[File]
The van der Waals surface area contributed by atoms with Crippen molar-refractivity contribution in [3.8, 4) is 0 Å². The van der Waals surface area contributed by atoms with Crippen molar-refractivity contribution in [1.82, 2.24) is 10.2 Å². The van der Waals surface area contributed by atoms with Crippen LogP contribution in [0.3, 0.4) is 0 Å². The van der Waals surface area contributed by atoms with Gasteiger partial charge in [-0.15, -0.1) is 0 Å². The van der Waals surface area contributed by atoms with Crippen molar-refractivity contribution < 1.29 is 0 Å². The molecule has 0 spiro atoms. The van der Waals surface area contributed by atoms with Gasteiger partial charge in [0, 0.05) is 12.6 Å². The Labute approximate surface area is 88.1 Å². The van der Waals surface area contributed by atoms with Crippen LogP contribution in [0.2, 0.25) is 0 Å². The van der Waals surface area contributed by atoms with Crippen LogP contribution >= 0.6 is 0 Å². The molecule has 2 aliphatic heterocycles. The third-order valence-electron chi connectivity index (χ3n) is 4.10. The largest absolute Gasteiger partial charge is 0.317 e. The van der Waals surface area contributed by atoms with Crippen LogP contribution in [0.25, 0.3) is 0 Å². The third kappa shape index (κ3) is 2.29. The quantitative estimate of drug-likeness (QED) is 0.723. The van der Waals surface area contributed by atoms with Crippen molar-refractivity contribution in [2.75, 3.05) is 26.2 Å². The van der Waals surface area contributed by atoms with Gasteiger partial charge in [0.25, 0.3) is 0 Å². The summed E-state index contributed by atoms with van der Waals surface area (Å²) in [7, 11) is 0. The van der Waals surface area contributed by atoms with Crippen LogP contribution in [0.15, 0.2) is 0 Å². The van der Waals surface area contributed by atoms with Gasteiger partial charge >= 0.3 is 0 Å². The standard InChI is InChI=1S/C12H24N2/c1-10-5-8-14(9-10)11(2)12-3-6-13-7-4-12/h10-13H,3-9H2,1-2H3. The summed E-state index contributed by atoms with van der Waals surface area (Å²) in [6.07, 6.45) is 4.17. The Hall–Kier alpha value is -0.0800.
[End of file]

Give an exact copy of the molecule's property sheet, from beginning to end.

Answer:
The van der Waals surface area contributed by atoms with Crippen molar-refractivity contribution in [3.8, 4) is 0 Å². The van der Waals surface area contributed by atoms with Crippen molar-refractivity contribution in [1.82, 2.24) is 10.2 Å². The van der Waals surface area contributed by atoms with Crippen LogP contribution in [0.3, 0.4) is 0 Å². The van der Waals surface area contributed by atoms with Gasteiger partial charge in [-0.15, -0.1) is 0 Å². The van der Waals surface area contributed by atoms with Crippen molar-refractivity contribution < 1.29 is 0 Å². The molecule has 0 spiro atoms. The van der Waals surface area contributed by atoms with Gasteiger partial charge in [0, 0.05) is 12.6 Å². The Labute approximate surface area is 88.1 Å². The van der Waals surface area contributed by atoms with Crippen LogP contribution in [0.2, 0.25) is 0 Å². The van der Waals surface area contributed by atoms with Crippen LogP contribution >= 0.6 is 0 Å². The molecule has 2 aliphatic heterocycles. The third-order valence-electron chi connectivity index (χ3n) is 4.10. The largest absolute Gasteiger partial charge is 0.317 e. The van der Waals surface area contributed by atoms with Crippen LogP contribution in [0.25, 0.3) is 0 Å². The third kappa shape index (κ3) is 2.29. The quantitative estimate of drug-likeness (QED) is 0.723. The van der Waals surface area contributed by atoms with Crippen molar-refractivity contribution in [2.75, 3.05) is 26.2 Å². The van der Waals surface area contributed by atoms with Gasteiger partial charge in [0.25, 0.3) is 0 Å². The summed E-state index contributed by atoms with van der Waals surface area (Å²) in [7, 11) is 0. The van der Waals surface area contributed by atoms with Crippen LogP contribution in [0.15, 0.2) is 0 Å². The van der Waals surface area contributed by atoms with Gasteiger partial charge >= 0.3 is 0 Å². The standard InChI is InChI=1S/C12H24N2/c1-10-5-8-14(9-10)11(2)12-3-6-13-7-4-12/h10-13H,3-9H2,1-2H3. The summed E-state index contributed by atoms with van der Waals surface area (Å²) in [6.07, 6.45) is 4.17. The Hall–Kier alpha value is -0.0800.